The Violence Policy Center (VPC) has undertaken a study to analyze murder-suicides in the United States. This study is one of the largest murder-suicide studies ever to be completed. Using a national clipping service, the VPC collected news clips of murder-suicides which occurred in the United States between January 1, 2001, and June 30, 2001. Both the murder and suicide had to occur within this time period and the murder and following suicide must have occurred within 24 hours of each other. Currently there is no national tracking system for these incidents.c So while there is no official data to ensure all incidents were included, this study provides the most accurate portrait of murder-suicide in America possible.

According to medical studies, between 1,000 and 1,500 deaths per year in the United States are due to murder-suicide.4 This VPC analysis reveals that, in the first half of 2001, there were 662 murder-suicide deaths, of which 293 were suicides and 369 were homicides. The study also found that there were 26 people wounded by the killers who did not die.d By doubling the fatalities for a yearly estimate, there were an estimated 1,324 murder-suicide deaths in 2001. This is within the standard range of estimates for murder-suicides. Due to the necessary limitations of our incident-collection method, this is most likely an underestimate. Anecdotal evidence suggests that our study may have missed a percentage of the murder-suicides. Whether this would be the result of an incident not being reported, not being reported as a murder-suicide, or not being published in a local paper is not known. However, if our study is an underestimate, then there may be up to 2,000 murder-suicide fatalities per year. In the absence of a national surveillance system, there is no means available for a complete and accurate count. However, the VPC study is most likely one of the most complete and accurate accountings ever undertaken.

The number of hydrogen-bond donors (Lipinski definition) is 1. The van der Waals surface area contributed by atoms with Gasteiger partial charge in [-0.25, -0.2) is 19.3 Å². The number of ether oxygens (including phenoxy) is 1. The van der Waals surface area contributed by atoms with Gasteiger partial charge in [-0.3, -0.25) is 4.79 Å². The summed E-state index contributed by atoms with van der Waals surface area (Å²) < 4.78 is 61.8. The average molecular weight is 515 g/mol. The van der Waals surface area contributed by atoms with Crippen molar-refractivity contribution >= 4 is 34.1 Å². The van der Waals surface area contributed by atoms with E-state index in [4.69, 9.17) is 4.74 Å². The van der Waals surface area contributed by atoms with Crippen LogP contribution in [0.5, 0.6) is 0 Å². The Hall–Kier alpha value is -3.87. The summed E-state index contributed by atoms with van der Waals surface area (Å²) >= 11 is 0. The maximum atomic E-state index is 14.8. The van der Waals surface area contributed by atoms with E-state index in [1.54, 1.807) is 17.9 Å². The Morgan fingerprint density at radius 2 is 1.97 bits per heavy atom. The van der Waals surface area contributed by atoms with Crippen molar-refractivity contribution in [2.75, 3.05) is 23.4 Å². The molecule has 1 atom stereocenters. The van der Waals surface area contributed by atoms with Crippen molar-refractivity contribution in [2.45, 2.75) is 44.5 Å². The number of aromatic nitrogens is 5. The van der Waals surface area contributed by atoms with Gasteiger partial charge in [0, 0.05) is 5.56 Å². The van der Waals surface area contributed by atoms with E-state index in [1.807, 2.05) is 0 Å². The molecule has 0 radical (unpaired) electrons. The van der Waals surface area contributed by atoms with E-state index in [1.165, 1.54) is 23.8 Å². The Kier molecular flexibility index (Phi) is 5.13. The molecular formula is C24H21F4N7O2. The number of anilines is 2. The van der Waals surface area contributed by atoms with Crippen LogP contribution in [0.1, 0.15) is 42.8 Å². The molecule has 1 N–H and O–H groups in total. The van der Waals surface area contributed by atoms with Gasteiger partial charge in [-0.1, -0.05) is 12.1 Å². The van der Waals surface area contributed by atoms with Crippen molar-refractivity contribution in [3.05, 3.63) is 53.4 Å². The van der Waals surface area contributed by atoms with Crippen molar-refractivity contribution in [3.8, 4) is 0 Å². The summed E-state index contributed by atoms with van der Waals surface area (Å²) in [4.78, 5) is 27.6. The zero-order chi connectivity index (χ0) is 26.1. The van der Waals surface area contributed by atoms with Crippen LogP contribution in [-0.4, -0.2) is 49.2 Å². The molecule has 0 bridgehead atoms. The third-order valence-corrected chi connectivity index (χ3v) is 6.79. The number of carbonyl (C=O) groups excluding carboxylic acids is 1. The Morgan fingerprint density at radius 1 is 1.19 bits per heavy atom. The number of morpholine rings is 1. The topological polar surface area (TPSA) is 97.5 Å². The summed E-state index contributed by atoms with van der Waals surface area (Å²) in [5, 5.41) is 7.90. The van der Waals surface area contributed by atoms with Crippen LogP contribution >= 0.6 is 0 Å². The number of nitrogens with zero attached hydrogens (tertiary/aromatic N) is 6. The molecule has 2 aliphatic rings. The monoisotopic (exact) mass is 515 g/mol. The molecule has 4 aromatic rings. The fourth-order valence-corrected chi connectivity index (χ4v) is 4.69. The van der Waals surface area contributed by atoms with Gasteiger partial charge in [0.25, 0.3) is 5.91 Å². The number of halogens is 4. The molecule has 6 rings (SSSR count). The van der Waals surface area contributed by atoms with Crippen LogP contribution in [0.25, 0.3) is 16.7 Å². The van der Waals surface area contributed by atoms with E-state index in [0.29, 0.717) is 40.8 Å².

a) Justifiable homicide, or self-defense homicide, is a specific category within the homicide designation.

b) The public health community no longer uses the term "accidental," but instead uses the term "unintentional" when referring to death and injuries of that nature. Unintentional shootings were often referred to as firearm "accidents." This characterization, however, implies that injuries occur by chance and can not be foreseen or prevented. Accordingly, public health research has replaced the term "accident" with the more accurate term "unintentional injury." This is based on the recognition that most unintentional injuries are preventable through the application of public health strategies including passive safety devices, public education, modification in product design, or limiting access to specific products.

c) The Centers for Disease Control and Prevention (CDC) does record firearm homicides and suicides (as well as unintentional shootings), but there is no way to tell if a firearm homicide or suicide occurred in connection with the other. The recently established National Firearm Injury Statistics System (NFISS) at Harvard University is attempting to fill this national surveillance void. This pilot system started collecting data on deaths in the year 2000 in six states and several metropolitan areas. NFISS is also providing technical assistance to the CDC on designing the proposed National Violent Death Reporting System.

d) Incidents of attempted murder-suicide�those incidents where either the person tried unsuccessfully to kill someone, but then did successfully kill themselves, or incidents where the person did kill another person and tried unsuccessfully to kill themselves�were not included in the scope of this study.

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 All contents � 2002 Violence Policy Center


The Violence Policy Center is a national non-profit educational foundation that conducts research on violence in America and works to develop violence-reduction policies and proposals. The Center examines the role of firearms in America, conducts research on firearms violence, and explores new ways to decrease firearm-related death and injury.